The University of Chicago’s Consortium on School Research recently summarized three decades of research on how students learn into a three-minute video that stresses the importance of “noncognitive factors” for success in school and life.
“We know children spend over 16,000 hours in classrooms between kindergarten and high school graduation, and that teaching students to become learners requires more than improving test scores; it requires fostering the noncognitive factors that standardized tests don’t measure: the behaviors, attitudes, beliefs, and social-emotional skills that set students up for success in school and in life,” according to the Consortium.
“Research” shows those noncognitive factors—which are essentially character traits like perseverance, optimism, motivation, resilience—“matter a lot,” the video reports.
The Consortium sorts noncognitive factors that influence academic performance into five categories: mindsets, perseverance, behaviors, learning strategies, and social skills.
“Fostering noncognitive factors requires helping students develop positive mindsets—belief in their ability to learn, grow, and succeed. Those mindsets are closely linked to perseverance and academic behaviors, which have the most direct effect on academic performance,” the Consortium reports. “And even the most motivated student will do better if they have learning strategies for overcoming challenges and accomplishing goals, as well as the social skills to work well with peers and adults.”
Jeffrey Dill, Donchain Fellow for Character and Culture at the Institute for Advanced Studies in Culture, and Dan Scoggin, co-founder of the Great Hearts Academies, weighed in on measuring noncognitive skills and character virtues in a column for The Hedgehog Review.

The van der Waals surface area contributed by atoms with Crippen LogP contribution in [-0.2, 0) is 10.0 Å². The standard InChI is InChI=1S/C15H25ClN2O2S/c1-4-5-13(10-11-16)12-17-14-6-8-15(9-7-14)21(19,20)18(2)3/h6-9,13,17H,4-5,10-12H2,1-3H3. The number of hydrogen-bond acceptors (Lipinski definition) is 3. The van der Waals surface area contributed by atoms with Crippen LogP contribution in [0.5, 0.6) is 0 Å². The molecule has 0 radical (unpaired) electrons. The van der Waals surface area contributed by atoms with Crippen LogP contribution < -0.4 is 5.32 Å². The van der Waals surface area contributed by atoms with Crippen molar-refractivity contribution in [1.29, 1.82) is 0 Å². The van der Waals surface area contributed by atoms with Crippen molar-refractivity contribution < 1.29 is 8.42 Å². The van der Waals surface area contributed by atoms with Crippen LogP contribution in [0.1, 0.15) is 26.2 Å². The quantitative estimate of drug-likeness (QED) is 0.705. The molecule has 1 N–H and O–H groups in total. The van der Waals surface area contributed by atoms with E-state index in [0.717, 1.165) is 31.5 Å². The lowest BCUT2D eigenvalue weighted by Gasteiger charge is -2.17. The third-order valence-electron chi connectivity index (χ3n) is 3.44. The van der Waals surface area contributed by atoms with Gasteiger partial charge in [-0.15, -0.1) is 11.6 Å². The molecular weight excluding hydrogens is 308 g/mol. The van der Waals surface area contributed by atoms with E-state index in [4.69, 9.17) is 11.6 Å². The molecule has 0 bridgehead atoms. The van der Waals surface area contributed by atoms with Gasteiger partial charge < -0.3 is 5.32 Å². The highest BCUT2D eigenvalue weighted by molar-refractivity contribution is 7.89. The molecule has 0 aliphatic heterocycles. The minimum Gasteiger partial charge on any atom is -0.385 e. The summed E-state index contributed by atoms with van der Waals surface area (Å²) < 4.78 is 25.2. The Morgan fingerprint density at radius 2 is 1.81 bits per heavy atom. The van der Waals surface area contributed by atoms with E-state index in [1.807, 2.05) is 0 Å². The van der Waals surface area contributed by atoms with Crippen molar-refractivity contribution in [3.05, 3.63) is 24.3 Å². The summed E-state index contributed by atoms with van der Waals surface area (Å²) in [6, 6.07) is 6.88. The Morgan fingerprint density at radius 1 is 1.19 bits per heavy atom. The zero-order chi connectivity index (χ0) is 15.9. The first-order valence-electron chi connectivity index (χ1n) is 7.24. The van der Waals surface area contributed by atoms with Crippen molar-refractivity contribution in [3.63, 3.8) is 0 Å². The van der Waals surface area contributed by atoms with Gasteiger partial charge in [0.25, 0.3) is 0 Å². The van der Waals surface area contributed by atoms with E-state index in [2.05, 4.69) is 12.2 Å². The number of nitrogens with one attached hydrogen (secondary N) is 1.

Dill and Scoggin noted that psychologist Angela Duckworth’s research shows “current measures for noncognitive outcomes are limited by self-reporting and reference bias,” and argued that attempting to measure character would also be “premature and counterproductive.”
So what can be done? First, we need to be sure that we’re not placing the responsibility solely on schools. Schools do not and cannot operate in isolation from other key institutions that affect the formation of the young (families, neighborhoods, after-school programs, athletics, civic and religious groups and so on). A child lives in a larger environment that—for better or worse—influences his or her moral development. We must give attention to the moral ecology which the young are nurtured and their moral identities formed.
The Consortium affirms its research shows students’ noncognitive skills “are not fixed traits” but rather “are shaped by the environments students are in every day, what they hear, see and feel from parents, teachers, schools and society.”
The Consortium offers a two-page summary about “The Role of Noncognitive Factors in Shaping School Performance,” while the 2012 literature review “Teaching Adolescents To Become Learners: The Role of Noncognitive Factors in Shaping School Performance” delves deeper into the issue.
For further reading on CultureFeed